Medical Cannabis: Breaking the Stigma

“Medical cannabis has given me my life back” 

-Louise McConnell

“Medical cannabis has given me my life back” were the cries of Derry/Londonderry grandmother Louise McConnell at Integro’s Medical Cannabis Conference. The conference, held at Belfast’s Crown Plaza Hotel on World Cannabis Day [April 20th], was the first of its’ kind in Northern Ireland. 

Integro Medical Cannabis Clinics are one of the UK’s leading medical cannabis clinics for patient support and product quality. Medical cannabis has been made legal via a prescription in the UK since 2018. Their conference took the form of two panel discussion shows, one surrounding the positive impacts of medical cannabis on pain, the other about the positive impacts of medical cannabis and mental health. 

Yvette Shapiro, spokesperson for the Public Health Authority gave out information on cannabis, saying “Drug and alcohol misuse is sadly an all too common issue and all drugs carry risks. The Public Health Agency strongly recommends that you do not take any drug unless it has been prescribed to you by a medical professional and in accordance with your prescription. Cannabis is one of the most commonly used illegal drugs in Northern Ireland and is usually smoked in the form of resin (hash), a brown solid mass which is crumbled and mixed with tobacco and made into a type of cigarette called a ‘joint’.

Cannabis can combine hallucinogenic and depressant effects. Not everyone has the same effect from taking cannabis, and some novice users feel sick whilst others may feel anxious and guilty. Some people get mild hallucinations. The most common effects are relaxation, talkativeness and a heightened perception of music and colour. One of the main dangers of cannabis is the state of intoxication it creates, eg like being drunk. The person may not be able to perform many usual functions safely, like driving, crossing the road or operating machinery.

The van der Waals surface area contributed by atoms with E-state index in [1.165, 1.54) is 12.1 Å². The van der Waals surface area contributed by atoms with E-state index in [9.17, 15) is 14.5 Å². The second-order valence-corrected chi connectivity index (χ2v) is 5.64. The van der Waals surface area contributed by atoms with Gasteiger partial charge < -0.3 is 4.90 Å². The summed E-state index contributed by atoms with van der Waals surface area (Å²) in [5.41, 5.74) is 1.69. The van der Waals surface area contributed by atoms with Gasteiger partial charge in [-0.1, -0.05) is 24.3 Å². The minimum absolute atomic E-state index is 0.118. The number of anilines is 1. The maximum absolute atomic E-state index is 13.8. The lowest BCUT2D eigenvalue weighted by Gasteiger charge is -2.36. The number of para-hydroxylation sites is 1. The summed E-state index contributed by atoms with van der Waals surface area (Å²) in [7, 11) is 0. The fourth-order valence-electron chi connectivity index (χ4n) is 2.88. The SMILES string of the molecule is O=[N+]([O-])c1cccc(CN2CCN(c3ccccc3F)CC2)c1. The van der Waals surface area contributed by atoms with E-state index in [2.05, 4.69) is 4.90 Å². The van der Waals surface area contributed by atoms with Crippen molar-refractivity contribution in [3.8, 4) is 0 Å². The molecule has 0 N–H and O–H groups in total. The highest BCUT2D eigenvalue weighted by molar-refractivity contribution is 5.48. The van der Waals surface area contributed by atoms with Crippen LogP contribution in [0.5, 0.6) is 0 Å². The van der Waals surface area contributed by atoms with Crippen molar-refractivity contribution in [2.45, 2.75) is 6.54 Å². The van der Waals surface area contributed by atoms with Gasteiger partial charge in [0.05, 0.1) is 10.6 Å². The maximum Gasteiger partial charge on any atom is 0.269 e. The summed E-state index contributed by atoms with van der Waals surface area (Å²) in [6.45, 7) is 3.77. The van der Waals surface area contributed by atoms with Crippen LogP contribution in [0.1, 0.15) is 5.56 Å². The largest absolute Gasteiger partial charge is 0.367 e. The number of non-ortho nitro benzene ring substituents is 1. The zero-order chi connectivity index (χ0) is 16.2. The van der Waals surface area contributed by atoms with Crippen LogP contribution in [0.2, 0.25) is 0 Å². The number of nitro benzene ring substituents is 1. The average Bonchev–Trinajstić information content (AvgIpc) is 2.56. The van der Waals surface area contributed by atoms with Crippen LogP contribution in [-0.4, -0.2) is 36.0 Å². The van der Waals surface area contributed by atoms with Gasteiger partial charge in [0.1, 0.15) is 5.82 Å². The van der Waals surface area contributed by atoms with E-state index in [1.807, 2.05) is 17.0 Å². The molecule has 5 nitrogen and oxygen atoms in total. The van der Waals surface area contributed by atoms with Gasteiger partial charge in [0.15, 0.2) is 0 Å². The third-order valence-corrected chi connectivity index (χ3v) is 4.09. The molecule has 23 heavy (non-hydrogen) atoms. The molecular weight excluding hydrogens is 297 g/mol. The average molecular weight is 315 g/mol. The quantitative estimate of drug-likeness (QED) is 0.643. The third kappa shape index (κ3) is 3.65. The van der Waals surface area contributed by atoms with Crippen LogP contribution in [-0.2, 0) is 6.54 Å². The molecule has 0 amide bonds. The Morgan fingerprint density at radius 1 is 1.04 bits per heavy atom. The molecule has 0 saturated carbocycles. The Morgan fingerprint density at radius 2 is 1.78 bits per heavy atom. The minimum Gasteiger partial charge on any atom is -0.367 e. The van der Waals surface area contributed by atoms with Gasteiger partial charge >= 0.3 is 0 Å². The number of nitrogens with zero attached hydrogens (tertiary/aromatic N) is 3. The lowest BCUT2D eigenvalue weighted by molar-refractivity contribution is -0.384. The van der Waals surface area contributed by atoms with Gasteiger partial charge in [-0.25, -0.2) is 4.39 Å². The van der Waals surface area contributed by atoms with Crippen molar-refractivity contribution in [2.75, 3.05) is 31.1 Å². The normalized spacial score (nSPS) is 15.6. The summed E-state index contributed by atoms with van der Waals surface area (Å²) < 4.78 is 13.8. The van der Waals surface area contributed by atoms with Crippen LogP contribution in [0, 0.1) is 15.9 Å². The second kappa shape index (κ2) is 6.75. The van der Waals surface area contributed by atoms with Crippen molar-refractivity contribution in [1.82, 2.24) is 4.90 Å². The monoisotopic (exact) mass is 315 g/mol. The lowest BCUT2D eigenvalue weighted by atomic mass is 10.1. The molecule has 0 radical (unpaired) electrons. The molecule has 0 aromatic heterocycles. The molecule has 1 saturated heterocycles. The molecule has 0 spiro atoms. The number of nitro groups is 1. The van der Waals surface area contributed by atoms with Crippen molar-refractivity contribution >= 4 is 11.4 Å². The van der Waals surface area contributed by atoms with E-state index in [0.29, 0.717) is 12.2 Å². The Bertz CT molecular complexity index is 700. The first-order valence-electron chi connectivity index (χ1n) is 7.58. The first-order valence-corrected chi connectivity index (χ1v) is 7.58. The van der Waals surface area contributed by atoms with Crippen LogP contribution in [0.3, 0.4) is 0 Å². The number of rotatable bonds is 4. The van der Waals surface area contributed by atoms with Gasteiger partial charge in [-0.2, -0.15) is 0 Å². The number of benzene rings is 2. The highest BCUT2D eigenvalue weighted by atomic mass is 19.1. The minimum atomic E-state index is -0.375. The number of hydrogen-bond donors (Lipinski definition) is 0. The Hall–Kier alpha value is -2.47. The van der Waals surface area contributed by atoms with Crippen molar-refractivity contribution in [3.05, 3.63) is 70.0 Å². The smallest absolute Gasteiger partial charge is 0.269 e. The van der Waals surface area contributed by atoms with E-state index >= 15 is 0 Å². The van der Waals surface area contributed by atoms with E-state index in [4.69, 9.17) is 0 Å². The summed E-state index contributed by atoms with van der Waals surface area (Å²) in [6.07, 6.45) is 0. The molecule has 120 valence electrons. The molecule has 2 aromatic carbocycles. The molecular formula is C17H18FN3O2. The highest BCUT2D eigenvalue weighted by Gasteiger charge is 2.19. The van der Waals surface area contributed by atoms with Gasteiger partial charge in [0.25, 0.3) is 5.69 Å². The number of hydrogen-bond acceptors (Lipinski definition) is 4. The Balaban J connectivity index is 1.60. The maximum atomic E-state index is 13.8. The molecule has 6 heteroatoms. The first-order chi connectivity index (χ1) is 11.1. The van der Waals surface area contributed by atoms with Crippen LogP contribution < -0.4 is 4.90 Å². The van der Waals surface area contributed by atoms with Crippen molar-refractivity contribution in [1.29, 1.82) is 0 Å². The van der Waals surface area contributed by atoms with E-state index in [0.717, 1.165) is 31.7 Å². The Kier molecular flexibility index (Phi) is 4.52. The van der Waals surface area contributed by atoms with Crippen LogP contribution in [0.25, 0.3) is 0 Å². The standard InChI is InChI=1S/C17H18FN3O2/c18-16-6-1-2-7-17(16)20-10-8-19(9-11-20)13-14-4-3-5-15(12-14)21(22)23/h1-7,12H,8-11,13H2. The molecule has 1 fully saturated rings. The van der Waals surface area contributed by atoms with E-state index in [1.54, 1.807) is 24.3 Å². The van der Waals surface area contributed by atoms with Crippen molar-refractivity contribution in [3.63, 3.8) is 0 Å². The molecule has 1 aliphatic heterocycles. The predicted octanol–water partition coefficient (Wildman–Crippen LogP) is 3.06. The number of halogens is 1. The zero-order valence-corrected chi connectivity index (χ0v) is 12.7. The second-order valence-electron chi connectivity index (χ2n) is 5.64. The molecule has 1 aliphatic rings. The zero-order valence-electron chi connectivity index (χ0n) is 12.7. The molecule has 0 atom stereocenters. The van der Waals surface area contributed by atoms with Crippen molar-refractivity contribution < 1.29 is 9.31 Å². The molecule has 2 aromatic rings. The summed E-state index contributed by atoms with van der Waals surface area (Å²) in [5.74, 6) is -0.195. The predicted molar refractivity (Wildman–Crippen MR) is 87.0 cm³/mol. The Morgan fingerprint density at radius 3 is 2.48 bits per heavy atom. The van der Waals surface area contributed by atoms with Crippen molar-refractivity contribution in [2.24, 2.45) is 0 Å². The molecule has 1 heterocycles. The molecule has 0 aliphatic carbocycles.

Cannabis use may affect short-term memory. As cannabis is frequently smoked with additional tobacco products, heavy use of cannabis over a period of years may cause respiratory diseases like bronchitis and lung cancer. Regular use during pregnancy increases the risk of premature birth. Cannabis use has also been associated with poor mental health and its use may increase the risk of developing mental illness in some users. People can become psychologically dependent on cannabis for enjoyment, or may feel like if helps them “cope” with life. Users report symptoms of withdrawal which include decreased appetite, weight loss, lethargy, irritability, mood changes, muscle pain, sweating and insomnia”.